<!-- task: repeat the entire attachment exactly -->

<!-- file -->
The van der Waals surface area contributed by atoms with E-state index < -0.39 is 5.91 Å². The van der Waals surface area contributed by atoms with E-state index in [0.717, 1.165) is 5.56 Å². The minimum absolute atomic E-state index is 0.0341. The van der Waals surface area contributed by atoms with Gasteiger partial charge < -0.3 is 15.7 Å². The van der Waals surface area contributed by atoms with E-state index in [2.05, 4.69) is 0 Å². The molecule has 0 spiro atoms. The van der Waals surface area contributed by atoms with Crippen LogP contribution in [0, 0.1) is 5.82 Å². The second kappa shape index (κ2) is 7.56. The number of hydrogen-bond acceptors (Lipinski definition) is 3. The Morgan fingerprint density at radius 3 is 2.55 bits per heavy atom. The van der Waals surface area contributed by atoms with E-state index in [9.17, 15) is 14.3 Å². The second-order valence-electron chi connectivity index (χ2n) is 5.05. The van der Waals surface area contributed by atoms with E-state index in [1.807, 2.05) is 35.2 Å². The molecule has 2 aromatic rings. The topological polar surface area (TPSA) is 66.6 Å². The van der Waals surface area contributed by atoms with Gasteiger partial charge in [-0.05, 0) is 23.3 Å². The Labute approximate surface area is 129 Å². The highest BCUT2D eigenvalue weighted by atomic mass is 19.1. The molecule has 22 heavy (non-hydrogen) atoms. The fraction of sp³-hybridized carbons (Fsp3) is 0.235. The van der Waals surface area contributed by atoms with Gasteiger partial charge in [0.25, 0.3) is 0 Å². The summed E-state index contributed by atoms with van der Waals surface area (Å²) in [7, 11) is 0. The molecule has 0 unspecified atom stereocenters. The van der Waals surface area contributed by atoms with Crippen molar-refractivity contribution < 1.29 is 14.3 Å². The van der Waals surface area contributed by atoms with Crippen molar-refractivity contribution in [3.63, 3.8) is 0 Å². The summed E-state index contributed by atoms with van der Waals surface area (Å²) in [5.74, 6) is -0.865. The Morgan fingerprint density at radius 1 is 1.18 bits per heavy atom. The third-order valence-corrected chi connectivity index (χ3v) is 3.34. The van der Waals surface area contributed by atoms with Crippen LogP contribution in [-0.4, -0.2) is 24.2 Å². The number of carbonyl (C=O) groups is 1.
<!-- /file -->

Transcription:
The van der Waals surface area contributed by atoms with E-state index < -0.39 is 5.91 Å². The van der Waals surface area contributed by atoms with E-state index in [0.717, 1.165) is 5.56 Å². The minimum absolute atomic E-state index is 0.0341. The van der Waals surface area contributed by atoms with Gasteiger partial charge < -0.3 is 15.7 Å². The van der Waals surface area contributed by atoms with E-state index in [2.05, 4.69) is 0 Å². The molecule has 0 spiro atoms. The van der Waals surface area contributed by atoms with Crippen LogP contribution in [0, 0.1) is 5.82 Å². The second kappa shape index (κ2) is 7.56. The number of hydrogen-bond acceptors (Lipinski definition) is 3. The Morgan fingerprint density at radius 3 is 2.55 bits per heavy atom. The van der Waals surface area contributed by atoms with E-state index in [9.17, 15) is 14.3 Å². The second-order valence-electron chi connectivity index (χ2n) is 5.05. The van der Waals surface area contributed by atoms with E-state index in [1.807, 2.05) is 35.2 Å². The molecule has 2 aromatic rings. The topological polar surface area (TPSA) is 66.6 Å². The van der Waals surface area contributed by atoms with Gasteiger partial charge in [-0.05, 0) is 23.3 Å². The Labute approximate surface area is 129 Å². The highest BCUT2D eigenvalue weighted by atomic mass is 19.1. The molecule has 22 heavy (non-hydrogen) atoms. The fraction of sp³-hybridized carbons (Fsp3) is 0.235. The van der Waals surface area contributed by atoms with Gasteiger partial charge in [0.25, 0.3) is 0 Å². The summed E-state index contributed by atoms with van der Waals surface area (Å²) in [7, 11) is 0. The molecule has 0 unspecified atom stereocenters. The van der Waals surface area contributed by atoms with Crippen molar-refractivity contribution < 1.29 is 14.3 Å². The van der Waals surface area contributed by atoms with Crippen molar-refractivity contribution in [3.63, 3.8) is 0 Å². The summed E-state index contributed by atoms with van der Waals surface area (Å²) in [5.74, 6) is -0.865. The Morgan fingerprint density at radius 1 is 1.18 bits per heavy atom. The third-order valence-corrected chi connectivity index (χ3v) is 3.34. The van der Waals surface area contributed by atoms with Crippen LogP contribution in [-0.4, -0.2) is 24.2 Å². The number of carbonyl (C=O) groups is 1.